Is it ever really true when we say that „everything changed“ after a certain event? In my mind, there’s very few situations in life to which this phrase actually applies and I don’t think I’ve ever lived through one. So when I first experienced panic and anxiety as a clueless teenager, did that change everything in my life? Well… no.
But, fuck, it got close.
When I was 17 years old, I attended a sleep-over at a local community center where I used to hang out with a group of friends all the time then. We’d been up all night, joking around and having a good time like we always did – and when morning came, we were expected to attend church because this was a religious institution we were having our fun at, and so we did.
Halfway through the service, I started to feel sick to my stomach. Very quickly, I felt extremely ill and without thinking, I half stumbled, half scrambled my way out from mid bench where I was sitting between all my friends.
Like millions of other people around the world, I was watching the One Love Manchester Concert on Youtube the other day – and I won’t say I didn’t cry because it simply wouldn’t be true. All these artists – no matter what you think of their music – gathering in a spirit of love and unification with and for those affected by the sickening, horrific attack on a pop concert, is a truly meaningful thing to me.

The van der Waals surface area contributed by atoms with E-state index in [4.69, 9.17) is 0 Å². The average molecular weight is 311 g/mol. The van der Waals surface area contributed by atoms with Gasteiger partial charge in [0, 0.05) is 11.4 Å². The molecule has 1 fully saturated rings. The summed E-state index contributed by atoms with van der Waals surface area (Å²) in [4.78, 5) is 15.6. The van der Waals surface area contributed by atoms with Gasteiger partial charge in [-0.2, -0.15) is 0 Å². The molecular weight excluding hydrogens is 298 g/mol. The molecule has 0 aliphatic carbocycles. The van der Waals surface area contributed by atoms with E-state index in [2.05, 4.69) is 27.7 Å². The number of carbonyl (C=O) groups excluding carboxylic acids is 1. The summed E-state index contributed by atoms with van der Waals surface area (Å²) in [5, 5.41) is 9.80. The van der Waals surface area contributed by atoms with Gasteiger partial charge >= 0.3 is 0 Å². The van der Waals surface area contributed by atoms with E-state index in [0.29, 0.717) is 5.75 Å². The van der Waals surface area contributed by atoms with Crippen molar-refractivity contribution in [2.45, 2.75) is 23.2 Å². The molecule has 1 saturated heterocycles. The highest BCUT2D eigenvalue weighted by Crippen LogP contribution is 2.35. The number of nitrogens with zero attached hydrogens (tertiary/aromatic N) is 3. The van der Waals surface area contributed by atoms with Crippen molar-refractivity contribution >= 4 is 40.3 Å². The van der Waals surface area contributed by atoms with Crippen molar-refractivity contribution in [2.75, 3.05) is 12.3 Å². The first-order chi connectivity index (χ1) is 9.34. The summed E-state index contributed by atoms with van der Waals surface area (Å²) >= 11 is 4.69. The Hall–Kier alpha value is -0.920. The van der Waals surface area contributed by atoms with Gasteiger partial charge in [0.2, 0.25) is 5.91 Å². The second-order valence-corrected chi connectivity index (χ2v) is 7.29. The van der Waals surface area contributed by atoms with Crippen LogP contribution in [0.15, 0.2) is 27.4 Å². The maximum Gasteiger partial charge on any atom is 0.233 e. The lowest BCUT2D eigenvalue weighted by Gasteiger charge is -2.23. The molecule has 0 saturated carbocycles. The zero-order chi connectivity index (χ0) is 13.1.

There’s more of three hours of footage of that concert online, and perhaps I am being unfair, because despite all the touching, heart-melting moments in this event, it is just one little quote, one little moment that stayed with me – and that upsets me enough to sit down and write this.